The Open University Law School (OULS) provides a lively and stimulating interdisciplinary research environment for PhD students. As a PhD student in OULS you will be provided with the resources and support you need to enable you to fulfil your intellectual potential and generate research impact in your chosen field.
Research activity in the School focuses on the Space, Law and Governance Centre and the following research clusters:
The School is also networked to a University-wide priority research area aimed at addressing 21st century global challenges and promoting social justice:
Doctoral researchers are fully integrated into the academic and research community. Key to your development are the learning opportunities enabled by discipline-specific research training provided by the Faculty of Business and Law, as well as skills development, including a scheme whereby PhD students can gain experience of teaching at the Open University. By creating a friendly environment for research and structured opportunities for social interaction with other students and academics, the School supports PhD students at every stage of their research journey.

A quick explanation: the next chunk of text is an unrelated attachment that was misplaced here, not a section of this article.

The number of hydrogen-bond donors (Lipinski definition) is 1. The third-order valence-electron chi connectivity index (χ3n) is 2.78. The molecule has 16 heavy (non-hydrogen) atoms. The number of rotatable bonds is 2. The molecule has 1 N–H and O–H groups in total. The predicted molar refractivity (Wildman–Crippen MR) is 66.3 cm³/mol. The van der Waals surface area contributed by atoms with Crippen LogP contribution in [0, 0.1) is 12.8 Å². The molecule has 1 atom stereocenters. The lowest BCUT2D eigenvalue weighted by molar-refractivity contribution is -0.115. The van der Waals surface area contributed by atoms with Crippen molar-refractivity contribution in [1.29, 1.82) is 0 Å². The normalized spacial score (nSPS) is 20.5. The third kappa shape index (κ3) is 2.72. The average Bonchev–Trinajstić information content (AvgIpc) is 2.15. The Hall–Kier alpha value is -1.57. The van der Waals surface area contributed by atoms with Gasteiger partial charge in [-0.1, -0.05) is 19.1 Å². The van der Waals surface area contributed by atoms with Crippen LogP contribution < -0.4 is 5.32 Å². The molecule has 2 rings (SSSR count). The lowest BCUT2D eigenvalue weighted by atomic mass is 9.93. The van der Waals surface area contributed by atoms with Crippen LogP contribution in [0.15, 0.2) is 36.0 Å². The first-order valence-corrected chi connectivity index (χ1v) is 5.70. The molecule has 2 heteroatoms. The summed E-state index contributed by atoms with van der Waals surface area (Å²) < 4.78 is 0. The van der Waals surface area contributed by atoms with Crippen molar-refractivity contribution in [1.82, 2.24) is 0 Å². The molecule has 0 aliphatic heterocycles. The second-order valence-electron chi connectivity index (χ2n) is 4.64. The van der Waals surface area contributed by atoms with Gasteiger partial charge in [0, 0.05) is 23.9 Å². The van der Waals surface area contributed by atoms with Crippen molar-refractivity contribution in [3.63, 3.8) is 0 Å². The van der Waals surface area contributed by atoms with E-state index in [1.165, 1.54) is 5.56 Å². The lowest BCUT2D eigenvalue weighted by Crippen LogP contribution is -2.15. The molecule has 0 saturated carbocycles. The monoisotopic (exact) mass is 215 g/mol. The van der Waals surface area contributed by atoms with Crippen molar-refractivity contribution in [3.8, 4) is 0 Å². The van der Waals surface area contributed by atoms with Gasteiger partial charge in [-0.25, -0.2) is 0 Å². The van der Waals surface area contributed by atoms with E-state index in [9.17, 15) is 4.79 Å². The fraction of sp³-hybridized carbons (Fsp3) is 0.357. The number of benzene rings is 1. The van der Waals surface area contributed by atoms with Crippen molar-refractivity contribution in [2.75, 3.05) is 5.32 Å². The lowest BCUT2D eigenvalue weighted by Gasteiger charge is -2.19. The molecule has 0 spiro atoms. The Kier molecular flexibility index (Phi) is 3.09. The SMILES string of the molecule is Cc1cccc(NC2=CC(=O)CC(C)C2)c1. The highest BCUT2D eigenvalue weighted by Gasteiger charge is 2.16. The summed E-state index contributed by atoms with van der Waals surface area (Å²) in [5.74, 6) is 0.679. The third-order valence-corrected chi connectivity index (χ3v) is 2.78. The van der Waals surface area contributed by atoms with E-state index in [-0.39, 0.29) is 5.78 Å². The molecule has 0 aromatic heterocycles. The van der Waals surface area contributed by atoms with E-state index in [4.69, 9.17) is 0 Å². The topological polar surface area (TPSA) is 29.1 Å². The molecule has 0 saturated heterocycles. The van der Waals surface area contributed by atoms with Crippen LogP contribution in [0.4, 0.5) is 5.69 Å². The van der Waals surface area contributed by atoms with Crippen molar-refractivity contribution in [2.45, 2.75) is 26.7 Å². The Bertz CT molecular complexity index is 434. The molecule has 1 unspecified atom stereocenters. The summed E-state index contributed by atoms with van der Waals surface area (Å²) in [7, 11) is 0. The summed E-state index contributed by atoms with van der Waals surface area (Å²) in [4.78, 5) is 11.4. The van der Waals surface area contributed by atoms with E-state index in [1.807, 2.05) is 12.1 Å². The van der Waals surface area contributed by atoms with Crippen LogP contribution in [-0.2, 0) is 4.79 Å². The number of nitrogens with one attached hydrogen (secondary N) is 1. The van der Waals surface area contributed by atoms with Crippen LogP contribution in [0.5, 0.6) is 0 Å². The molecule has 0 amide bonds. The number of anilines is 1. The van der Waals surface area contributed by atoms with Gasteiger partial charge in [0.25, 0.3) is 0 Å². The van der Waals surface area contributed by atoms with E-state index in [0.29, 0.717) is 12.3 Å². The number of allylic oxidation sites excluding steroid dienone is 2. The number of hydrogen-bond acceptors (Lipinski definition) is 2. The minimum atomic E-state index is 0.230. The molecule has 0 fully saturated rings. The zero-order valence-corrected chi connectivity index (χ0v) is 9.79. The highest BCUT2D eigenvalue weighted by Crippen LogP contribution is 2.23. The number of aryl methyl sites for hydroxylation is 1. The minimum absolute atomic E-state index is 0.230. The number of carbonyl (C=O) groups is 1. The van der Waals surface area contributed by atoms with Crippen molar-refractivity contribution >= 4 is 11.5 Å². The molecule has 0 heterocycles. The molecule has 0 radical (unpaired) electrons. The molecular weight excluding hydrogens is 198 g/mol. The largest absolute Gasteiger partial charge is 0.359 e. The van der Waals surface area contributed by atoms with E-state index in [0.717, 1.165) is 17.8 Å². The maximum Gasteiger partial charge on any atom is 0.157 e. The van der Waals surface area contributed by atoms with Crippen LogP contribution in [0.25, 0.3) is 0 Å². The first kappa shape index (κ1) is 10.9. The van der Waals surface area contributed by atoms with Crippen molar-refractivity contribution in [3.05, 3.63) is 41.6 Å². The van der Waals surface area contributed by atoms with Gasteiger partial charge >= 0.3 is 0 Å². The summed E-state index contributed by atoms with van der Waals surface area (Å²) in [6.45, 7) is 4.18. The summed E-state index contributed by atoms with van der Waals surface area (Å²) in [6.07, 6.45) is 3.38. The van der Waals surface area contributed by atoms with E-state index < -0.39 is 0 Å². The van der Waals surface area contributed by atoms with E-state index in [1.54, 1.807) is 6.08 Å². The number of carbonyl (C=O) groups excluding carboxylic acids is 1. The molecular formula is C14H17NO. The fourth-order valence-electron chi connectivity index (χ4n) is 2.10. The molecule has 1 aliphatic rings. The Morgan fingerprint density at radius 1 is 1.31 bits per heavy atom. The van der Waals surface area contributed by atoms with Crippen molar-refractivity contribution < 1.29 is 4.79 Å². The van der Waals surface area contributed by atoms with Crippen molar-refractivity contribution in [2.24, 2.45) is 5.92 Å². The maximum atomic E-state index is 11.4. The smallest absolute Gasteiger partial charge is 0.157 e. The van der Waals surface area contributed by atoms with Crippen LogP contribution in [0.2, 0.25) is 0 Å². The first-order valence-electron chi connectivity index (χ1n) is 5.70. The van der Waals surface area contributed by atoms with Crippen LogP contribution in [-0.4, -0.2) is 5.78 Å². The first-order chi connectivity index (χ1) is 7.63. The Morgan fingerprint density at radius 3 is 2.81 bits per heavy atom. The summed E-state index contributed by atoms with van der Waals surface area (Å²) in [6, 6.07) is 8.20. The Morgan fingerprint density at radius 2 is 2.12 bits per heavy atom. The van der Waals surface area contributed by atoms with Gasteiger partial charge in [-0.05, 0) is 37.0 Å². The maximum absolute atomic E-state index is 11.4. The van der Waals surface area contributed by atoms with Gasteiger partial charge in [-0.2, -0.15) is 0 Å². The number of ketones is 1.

- There are around 12 PhD students in the Law School, most of whom study full-time.
- OULS recruits PhD students twice annually (start dates: 1st October and 1st February).
- The School regularly offers fully funded studentships linked to specific areas of research expertise.
- Students are engaged in projects that connect to a wide range of research clusters and themes within the School.
- OULS is a member of the ESRC Grand Union Doctoral Training Partnership.
Most of our full-time research students are based at our Milton Keynes campus; for details of residence requirements for different modes of study see Full-time study and Part-time study.
After graduating, OULS PhD students go on to build successful academic careers in the UK or internationally. Other students use the PhD as a platform for continuing professional development in a wide variety of occupations, including professional practice, international, regional and national institutions (including the UN, international courts, the European Union, the Africa Union, etc.) advocacy, and legal consultancy.
Returning to academia after a significant gap, I was clear that I would only pursue a PhD in a supportive environment. I believe this support and understanding is reflected in the PhD Program well. With issues compounded by the pandemic, the extraordinary support and understanding extended by my supervisors, the Law School, the Faculty, and the Graduate School only cements this. I feel extremely privileged and grateful of being at the OU.
Nishant BeniwalPhD Student, OU Law School